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Fruit to be stripped from trees at more than 2,000 California homes, state says. Why?


Trees at more than 2,000 homes in a California city will be stripped of their fruit, according to a state agency.

The “large-scale fruit removal,” which is slated to begin in late January, is set for a designated area in Redlands in San Bernardino County, the California Department of Food and Agriculture said in a Jan. 18 news release.

The “large-scale fruit removal,” which is slated to begin in late January, is set for a designated area in Redlands, according to a state agency said. California Department of Food and AgricultureThe “large-scale fruit removal,” which is slated to begin in late January, is set for a designated area in Redlands, according to a state agency said. California Department of Food and Agriculture

The “large-scale fruit removal,” which is slated to begin in late January, is set for a designated area in Redlands, according to a state agency said. California Department of Food and Agriculture

The reason?

An “invasive” insect, according to the agency.

“If left unchecked, the Oriental fruit fly could become permanently established and cause billions of dollars worth of losses annually, which would significantly impact California’s food supply,” the agency said.

By stripping the fruit trees, the agency said it hopes to “break the lifecycle of the invasive fly.”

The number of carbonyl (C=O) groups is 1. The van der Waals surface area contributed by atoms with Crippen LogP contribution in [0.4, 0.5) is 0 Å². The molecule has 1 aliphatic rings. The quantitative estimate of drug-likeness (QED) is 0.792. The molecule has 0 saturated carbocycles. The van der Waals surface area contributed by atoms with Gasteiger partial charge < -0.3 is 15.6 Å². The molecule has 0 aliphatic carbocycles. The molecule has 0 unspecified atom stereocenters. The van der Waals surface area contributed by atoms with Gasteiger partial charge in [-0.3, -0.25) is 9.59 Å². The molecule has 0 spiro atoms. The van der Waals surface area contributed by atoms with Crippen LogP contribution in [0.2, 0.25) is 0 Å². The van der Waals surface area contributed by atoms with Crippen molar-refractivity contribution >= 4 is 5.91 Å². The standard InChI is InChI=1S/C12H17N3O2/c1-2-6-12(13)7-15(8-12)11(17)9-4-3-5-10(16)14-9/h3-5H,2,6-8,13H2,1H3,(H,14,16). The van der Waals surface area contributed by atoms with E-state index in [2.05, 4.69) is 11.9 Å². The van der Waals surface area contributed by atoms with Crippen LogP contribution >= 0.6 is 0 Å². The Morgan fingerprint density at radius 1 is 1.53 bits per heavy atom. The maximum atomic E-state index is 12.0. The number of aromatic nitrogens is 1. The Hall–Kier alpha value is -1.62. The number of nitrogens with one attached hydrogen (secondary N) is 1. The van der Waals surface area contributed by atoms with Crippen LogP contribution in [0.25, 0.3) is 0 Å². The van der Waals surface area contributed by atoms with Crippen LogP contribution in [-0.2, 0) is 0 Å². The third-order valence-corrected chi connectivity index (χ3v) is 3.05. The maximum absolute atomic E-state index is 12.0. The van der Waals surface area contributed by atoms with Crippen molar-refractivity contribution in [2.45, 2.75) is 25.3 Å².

The fly “lays eggs in fruit that develop into larvae,” which threatens citrus and more than 230 crops, like “nuts, vegetables and berries,” the agency said.

Trees at more than 2,000 homes in a California city will be stripped of their fruit, according to a state agency. California Department of Food and AgricultureTrees at more than 2,000 homes in a California city will be stripped of their fruit, according to a state agency. California Department of Food and Agriculture

Trees at more than 2,000 homes in a California city will be stripped of their fruit, according to a state agency. California Department of Food and Agriculture

The Oriental fruit fly, which is “larger than a housefly” and measures about 8 millimeters, or about 0.3 inches, in length, was first discovered in the state in 1960 and “has been introduced every year since 1966,” according to the agency.

“Although infestations have occasionally been found in California, these have all been successfully eradicated,” the agency said.

The agency said if an Oriental fruit fly infestation is not eliminated, it could cost between $44 and $176 million “in crop losses, additional pesticide use, and quarantine requirements.”

The removal will continue into late February, according to the agency. Residents will get a notice two days prior to removal, which is mandatory.

The agency said residents should not remove fruit on their own.

Should fruit fall from trees, the agency said residents should “double-bag it and place it in a trash bin” and not in “green waste bins or other organic refuse designations.”

“This approach significantly reduces the risk of spread of Oriental fruit flies, larvae or maggots,” the agency said.

Redlands is about 60 miles east of Los Angeles.

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